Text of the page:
Red Rocket (2021) – The Movie Reviews

Red Rocket is an American drama he signs Sean Baker, a filmmaker who has a reputation as a quality author of independent films that deal with simple people and their (un) everyday stories. He attracted attention with his works Tangerine and The Florida Project in which he combined improvisation and authentic realism of poor suburbs. The film premiered at the Cannes Film Festival, where it competed for the Palme d’Or, while its distribution was handled by A24.

The plot of the film follows Mikey Saber (unexpectedly great Simon Rex), a porn actor whose days of megapopularity are long gone and who is returning to his hometown in Texas. He has no money and is moving in with his wife Lexi and her mother, with whom he is not on the best of terms, and the fact that no one will hire him creates additional problems for him. The plot arises when he meets underage Riley, an attractive worker in a donut shop who gives him hope that he can triumphantly return to the world of the porn industry.

Our hero is not even close to being honest about bad decisions, failed plans, betrayals, scams and everything he said or did that finally brought him to his hometown, which he swore he would never return to. What we see about him, his motives and his actions gives us a pretty good idea of ​​how bad he was, typical of a man who went through life thanks to charm. Mikey doesn’t care about affection and acceptance, but to convince people to do what he wants – he acts as if he cares, but there is always some reason well known to him.

Our antagonist is a highly immoral and consistently destructive man who calculates and improvises his way to his own goals, which usually go beyond naive or good people. His ultimate goal is to do what he already did seventeen years ago, and his ambitions are creating a kind of minefield that is spreading around him. Almost everything related to Mikey is an almost certain lie and everything we watch is a bit uncomfortable, on the verge of equally unpleasant black comedy (this is especially true of the introductory and final scenes).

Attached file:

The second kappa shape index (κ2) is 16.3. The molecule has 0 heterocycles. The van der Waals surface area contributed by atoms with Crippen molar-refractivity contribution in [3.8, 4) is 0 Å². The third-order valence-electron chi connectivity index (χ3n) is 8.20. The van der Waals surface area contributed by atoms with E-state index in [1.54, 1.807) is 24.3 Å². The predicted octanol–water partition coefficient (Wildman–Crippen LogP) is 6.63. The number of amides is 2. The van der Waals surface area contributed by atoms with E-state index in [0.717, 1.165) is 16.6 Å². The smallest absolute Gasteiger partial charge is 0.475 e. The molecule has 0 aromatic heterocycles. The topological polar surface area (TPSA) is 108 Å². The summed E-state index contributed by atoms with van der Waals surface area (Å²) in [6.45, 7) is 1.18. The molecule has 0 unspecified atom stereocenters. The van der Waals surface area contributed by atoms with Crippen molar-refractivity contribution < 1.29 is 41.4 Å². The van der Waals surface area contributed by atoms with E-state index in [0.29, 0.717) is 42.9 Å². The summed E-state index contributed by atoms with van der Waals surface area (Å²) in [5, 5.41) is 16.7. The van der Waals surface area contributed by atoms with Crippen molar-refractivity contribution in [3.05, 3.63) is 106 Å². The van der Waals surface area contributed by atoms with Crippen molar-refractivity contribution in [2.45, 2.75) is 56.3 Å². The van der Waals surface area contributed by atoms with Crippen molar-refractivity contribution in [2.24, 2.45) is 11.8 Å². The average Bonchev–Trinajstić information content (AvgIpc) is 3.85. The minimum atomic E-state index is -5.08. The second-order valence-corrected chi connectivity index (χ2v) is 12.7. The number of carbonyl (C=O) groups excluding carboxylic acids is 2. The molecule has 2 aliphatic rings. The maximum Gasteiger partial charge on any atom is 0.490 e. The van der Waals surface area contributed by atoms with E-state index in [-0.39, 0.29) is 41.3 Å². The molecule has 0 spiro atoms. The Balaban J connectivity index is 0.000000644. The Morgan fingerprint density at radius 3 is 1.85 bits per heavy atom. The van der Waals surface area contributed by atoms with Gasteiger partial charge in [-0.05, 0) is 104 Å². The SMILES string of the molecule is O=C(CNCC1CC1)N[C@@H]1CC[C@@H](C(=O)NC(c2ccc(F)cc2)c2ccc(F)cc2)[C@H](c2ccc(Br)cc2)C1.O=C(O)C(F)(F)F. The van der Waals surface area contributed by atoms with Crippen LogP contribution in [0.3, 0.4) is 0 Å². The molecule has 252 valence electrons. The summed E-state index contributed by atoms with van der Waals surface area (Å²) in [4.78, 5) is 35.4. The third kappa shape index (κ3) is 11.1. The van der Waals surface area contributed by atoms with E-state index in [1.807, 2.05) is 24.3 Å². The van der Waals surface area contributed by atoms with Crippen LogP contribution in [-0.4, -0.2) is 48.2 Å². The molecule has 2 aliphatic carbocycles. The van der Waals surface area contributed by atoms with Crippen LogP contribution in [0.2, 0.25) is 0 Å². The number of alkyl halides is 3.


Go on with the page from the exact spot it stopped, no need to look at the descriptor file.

The script doesn’t try to please Mikey, on the contrary. He wants us to understand him, his intentions and his specific pattern of lying, cheating and manipulation. During Lexi’s persuasion and during the job interview, we realize that he is a shameless rhetorical tactician and braggart, and through honest interactions with a neighbor, we find out how indignant he is about the things that happened to him. However, common to everything he says in his excuses or stories is that he is not in any way to blame for what happened to him.

The central plot follows his relationship with Riley, a girl whose confident attitude hides a naive and wounded girl. Although Mikey looks impressed, there is little chance that his intentions with her are reduced to traditional romance. Mikey’s calculated manipulation is quite disturbing and, despite the initial sympathies, as the film progresses, we increasingly want to get what he inevitably and deservedly gets. Simon Rex is quite charming and allows us to understand everything that is going on in Mikey’s mind, and in his favor is what seems very vital for someone who is approaching the sixth decade of life.

Red Rocket is a vivid portrait of a poor American suburb and a fascinatingly non-judgmental depiction of an immoral man who is ready for anything in search of a better life.

my final grade: 8/10

Source: The Filmske Recenzije by

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